The Pros and Cons of Solar Shingles
You might have noticed lots of buzz this past week about Michigan-based manufacturer Dow Chemical Company’s new line of solar shingles . DOWPOWERHOUSE shingles are made of CIGS or thin film photovoltaics. Theshingles are designed to be installed like regular shingles–and byregular roofers, which is what sets them apart from shingles currentlyon the market. Now, Dow has not made a lot of technical specs availableabout these shingles, and we at GetSolar can’t seem to get answers tosome of our questions directly from them. A couple sources say theyoperate at about 10 percent efficiency (which is fairly standard forshingles; normal solar panels are more like 16 to 20 percent, thoughsome lab tests have gone as high as about 30 percent). So, we can’tdiscuss these particular shingles in depth. What we can do is tell yousome of the pros and cons of solar shingles in general.
- Easy to install. Even with normal solar shingles,which do require professional solar installers’ attention at somestage, some of the work can be done by regular roofers.
- Can be cheaper than normal solar panels. This istrue pretty much only when you’re replacing your roof anyhow, and theslightly higher cost of solar shingles is then offset by what you’resaving in traditional roofing materials.
- Appealing aesthetics. Many people prefer theintegrated look of solar shingles to normal solar panels. The surfaceis still much like the dark blue, shiny surface of regular panels, butsince they’re the same size and shape and height as your othershingles, they blend much better. People with strict HOAs or inhistoric districts find solar shingles appealing for this reason. Formy part, I actually love how normal solar panels look, and if you’remaking the investment in solar, isn’t it nice to get a little greenstreet cred by getting noticed?
- Less efficient. With most solar panels, you caninstall about 1 kw of energy generating capacity on 100 square feet ofroof surface. With solar shingles, you need 30-50 percent moreinstallation area, depending on the site in question as well as on theparticular shingles and panels you’re comparing. Efficiency can befurther reduced by angle: with regular solar panels, installers canadjust their angle of exposure to the sun to maximize insolation (fancyword for how much sun actually hits the panels and is transmuted intoelectricity). This means that you need more product to achieve the sameoutput, so you’re spending more per watt. Which leads us to…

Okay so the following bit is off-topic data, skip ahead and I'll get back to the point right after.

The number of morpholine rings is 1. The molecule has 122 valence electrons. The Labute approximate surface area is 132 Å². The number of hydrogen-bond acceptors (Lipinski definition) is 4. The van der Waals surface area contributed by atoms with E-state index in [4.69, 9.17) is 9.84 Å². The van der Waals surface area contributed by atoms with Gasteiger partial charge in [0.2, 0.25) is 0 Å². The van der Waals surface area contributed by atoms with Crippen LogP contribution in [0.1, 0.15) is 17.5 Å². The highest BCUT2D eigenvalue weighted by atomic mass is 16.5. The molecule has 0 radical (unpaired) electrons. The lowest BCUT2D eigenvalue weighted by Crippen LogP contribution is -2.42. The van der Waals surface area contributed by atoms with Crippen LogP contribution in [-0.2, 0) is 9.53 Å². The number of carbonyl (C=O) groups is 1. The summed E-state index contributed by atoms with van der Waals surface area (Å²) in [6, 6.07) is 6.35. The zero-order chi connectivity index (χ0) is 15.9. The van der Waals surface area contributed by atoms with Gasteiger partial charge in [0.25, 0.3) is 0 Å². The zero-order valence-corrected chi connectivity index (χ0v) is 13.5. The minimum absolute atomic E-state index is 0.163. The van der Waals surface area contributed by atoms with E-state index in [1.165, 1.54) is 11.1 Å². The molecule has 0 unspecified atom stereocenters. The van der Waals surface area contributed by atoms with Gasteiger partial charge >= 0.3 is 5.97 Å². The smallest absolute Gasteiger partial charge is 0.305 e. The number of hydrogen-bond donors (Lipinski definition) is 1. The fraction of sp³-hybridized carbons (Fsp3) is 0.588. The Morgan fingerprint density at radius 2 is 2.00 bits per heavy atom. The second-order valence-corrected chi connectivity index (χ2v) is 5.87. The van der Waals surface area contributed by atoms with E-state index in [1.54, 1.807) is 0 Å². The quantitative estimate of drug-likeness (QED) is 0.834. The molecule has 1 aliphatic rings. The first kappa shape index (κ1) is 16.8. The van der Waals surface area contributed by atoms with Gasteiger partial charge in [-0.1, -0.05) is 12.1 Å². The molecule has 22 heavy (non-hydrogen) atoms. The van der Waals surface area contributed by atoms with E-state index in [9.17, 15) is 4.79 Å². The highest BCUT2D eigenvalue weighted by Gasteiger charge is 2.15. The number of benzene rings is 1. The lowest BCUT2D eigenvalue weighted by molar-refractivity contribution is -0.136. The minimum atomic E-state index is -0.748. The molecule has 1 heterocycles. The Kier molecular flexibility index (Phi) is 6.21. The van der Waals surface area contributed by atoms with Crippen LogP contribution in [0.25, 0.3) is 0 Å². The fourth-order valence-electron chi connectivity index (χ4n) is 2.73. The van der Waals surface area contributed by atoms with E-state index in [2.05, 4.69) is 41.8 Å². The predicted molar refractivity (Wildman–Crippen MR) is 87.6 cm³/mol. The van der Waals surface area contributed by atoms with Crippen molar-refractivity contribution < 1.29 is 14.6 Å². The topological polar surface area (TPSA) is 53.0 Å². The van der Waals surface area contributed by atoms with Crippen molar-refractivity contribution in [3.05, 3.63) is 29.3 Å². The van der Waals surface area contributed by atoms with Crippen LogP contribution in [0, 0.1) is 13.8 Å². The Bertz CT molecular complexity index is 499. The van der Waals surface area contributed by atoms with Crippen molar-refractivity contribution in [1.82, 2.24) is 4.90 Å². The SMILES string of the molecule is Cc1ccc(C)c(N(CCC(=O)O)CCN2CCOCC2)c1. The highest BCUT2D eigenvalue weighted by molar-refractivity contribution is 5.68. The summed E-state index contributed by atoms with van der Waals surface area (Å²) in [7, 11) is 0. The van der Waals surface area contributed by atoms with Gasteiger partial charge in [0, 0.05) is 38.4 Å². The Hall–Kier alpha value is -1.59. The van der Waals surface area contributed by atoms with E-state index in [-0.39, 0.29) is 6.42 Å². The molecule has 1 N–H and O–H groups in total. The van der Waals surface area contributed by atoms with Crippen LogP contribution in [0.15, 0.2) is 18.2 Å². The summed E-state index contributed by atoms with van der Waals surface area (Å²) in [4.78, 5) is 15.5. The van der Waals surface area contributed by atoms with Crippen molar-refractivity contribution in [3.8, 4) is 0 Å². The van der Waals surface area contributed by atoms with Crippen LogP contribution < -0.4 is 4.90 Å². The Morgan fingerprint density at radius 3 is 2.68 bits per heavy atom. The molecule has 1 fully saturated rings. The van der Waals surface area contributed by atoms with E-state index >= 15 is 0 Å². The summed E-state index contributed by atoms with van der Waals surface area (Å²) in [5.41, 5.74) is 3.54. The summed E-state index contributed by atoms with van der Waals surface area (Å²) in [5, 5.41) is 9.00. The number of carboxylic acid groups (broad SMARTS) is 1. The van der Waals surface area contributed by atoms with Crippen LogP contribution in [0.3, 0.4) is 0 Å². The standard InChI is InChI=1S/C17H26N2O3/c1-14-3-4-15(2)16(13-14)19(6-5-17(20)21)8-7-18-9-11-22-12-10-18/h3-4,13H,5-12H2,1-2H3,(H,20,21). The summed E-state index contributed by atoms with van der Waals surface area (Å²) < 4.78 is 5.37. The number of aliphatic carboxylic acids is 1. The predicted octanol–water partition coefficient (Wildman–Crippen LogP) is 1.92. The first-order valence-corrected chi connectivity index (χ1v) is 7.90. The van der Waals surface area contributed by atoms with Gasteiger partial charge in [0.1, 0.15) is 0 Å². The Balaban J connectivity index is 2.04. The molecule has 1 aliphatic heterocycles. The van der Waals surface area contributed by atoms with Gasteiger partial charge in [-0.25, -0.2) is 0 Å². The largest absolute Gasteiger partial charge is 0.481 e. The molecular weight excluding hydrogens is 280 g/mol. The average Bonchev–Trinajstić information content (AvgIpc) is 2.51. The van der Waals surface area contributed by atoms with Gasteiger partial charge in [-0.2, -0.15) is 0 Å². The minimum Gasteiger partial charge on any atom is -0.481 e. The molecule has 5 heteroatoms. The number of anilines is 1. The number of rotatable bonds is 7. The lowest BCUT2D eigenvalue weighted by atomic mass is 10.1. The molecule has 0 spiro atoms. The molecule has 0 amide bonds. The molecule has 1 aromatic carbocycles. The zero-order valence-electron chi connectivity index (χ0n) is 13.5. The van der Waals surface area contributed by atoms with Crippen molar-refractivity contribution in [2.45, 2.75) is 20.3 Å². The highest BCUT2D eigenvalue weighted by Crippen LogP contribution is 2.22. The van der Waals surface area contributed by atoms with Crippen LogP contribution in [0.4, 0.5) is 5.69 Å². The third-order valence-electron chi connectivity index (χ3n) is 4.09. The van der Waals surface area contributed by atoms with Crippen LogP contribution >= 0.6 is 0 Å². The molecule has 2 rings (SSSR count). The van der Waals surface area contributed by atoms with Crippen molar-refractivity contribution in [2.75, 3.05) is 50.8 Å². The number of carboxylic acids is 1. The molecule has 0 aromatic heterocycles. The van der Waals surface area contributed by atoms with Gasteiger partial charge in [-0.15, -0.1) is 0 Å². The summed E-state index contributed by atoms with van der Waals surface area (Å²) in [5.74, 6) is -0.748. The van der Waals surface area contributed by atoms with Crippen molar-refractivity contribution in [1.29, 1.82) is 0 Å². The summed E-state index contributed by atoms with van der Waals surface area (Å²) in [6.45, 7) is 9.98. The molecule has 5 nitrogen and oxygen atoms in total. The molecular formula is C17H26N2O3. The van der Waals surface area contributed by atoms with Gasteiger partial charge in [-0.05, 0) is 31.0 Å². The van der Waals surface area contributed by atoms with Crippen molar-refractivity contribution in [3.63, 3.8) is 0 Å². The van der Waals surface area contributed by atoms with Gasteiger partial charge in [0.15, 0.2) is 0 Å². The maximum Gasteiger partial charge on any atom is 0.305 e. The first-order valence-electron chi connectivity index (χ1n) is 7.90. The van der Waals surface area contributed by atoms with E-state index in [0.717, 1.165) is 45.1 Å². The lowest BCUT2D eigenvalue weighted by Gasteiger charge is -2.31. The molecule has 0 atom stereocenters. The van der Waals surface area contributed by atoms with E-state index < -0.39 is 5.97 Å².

- Usually more expensive. Due to the efficiencylosses, most homeowners would see more expensive project quotes withsolar shingles than with normal silicon solar panels.
- Fewer installers work with them. It can bechallenging to find professional solar installers who will give you aquote for solar shingles. Partly this is because the shingles requiredifferent training, which not all installers pursue, and partly becausedue to their lower efficiency, it can be harder for installers topresent a quote that will get you a good return on your investment.
Dow’s new product won’t come to market until at least 2010 andpossibly later, and until production catches up with demand, thesesolar shingles may be hard to get your hands on. Low efficiency solarshingles that cut solar installers out of the picture aren’t exactly arecipe for industry success, either; so while it’s a great technologybreakthrough, until we know more about it, we’re reserving judgment.And hey, if you’re interested in going solar? We’ve said it before and we’ll say it again: waiting for new technology to come out and for prices to drop is not always the wisest path.
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